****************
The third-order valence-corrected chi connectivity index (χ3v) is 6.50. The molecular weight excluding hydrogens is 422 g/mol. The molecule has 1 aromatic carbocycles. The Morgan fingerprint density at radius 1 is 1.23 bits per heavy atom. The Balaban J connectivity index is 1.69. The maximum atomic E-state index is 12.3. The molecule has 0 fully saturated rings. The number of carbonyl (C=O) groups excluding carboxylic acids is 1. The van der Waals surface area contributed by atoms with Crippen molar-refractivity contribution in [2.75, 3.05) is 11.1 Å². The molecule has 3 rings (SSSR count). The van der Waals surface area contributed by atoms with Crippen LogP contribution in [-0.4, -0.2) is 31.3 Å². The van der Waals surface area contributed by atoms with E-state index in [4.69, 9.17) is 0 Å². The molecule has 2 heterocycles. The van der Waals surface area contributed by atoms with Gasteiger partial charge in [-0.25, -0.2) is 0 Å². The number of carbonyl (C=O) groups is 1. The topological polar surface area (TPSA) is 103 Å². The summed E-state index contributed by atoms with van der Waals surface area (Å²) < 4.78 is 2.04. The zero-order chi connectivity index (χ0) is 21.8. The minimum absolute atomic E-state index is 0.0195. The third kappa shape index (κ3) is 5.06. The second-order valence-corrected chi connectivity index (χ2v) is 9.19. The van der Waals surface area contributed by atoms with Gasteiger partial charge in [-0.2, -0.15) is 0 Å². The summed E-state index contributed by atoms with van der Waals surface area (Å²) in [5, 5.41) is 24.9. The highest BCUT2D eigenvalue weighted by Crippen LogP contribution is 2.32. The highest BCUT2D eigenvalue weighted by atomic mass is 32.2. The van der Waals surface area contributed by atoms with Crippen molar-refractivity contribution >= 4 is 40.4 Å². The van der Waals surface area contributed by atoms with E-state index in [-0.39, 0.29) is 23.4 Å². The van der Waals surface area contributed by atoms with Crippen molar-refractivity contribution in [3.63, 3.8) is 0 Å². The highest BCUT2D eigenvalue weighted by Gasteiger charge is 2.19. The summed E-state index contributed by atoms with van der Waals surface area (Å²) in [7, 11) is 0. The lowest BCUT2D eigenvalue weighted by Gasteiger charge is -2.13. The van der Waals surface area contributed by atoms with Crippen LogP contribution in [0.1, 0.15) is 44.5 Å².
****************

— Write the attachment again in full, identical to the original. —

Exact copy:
The third-order valence-corrected chi connectivity index (χ3v) is 6.50. The molecular weight excluding hydrogens is 422 g/mol. The molecule has 1 aromatic carbocycles. The Morgan fingerprint density at radius 1 is 1.23 bits per heavy atom. The Balaban J connectivity index is 1.69. The maximum atomic E-state index is 12.3. The molecule has 0 fully saturated rings. The number of carbonyl (C=O) groups excluding carboxylic acids is 1. The van der Waals surface area contributed by atoms with Crippen molar-refractivity contribution in [2.75, 3.05) is 11.1 Å². The molecule has 3 rings (SSSR count). The van der Waals surface area contributed by atoms with Crippen LogP contribution in [-0.4, -0.2) is 31.3 Å². The van der Waals surface area contributed by atoms with E-state index in [4.69, 9.17) is 0 Å². The molecule has 2 heterocycles. The van der Waals surface area contributed by atoms with Gasteiger partial charge in [-0.25, -0.2) is 0 Å². The number of carbonyl (C=O) groups is 1. The topological polar surface area (TPSA) is 103 Å². The summed E-state index contributed by atoms with van der Waals surface area (Å²) < 4.78 is 2.04. The zero-order chi connectivity index (χ0) is 21.8. The minimum absolute atomic E-state index is 0.0195. The third kappa shape index (κ3) is 5.06. The second-order valence-corrected chi connectivity index (χ2v) is 9.19. The van der Waals surface area contributed by atoms with Gasteiger partial charge in [-0.2, -0.15) is 0 Å². The summed E-state index contributed by atoms with van der Waals surface area (Å²) in [5, 5.41) is 24.9. The highest BCUT2D eigenvalue weighted by Crippen LogP contribution is 2.32. The highest BCUT2D eigenvalue weighted by atomic mass is 32.2. The van der Waals surface area contributed by atoms with Crippen molar-refractivity contribution >= 4 is 40.4 Å². The van der Waals surface area contributed by atoms with E-state index in [-0.39, 0.29) is 23.4 Å². The van der Waals surface area contributed by atoms with Crippen molar-refractivity contribution in [3.63, 3.8) is 0 Å². The highest BCUT2D eigenvalue weighted by Gasteiger charge is 2.19. The summed E-state index contributed by atoms with van der Waals surface area (Å²) in [7, 11) is 0. The lowest BCUT2D eigenvalue weighted by Gasteiger charge is -2.13. The van der Waals surface area contributed by atoms with Crippen LogP contribution in [0.1, 0.15) is 44.5 Å².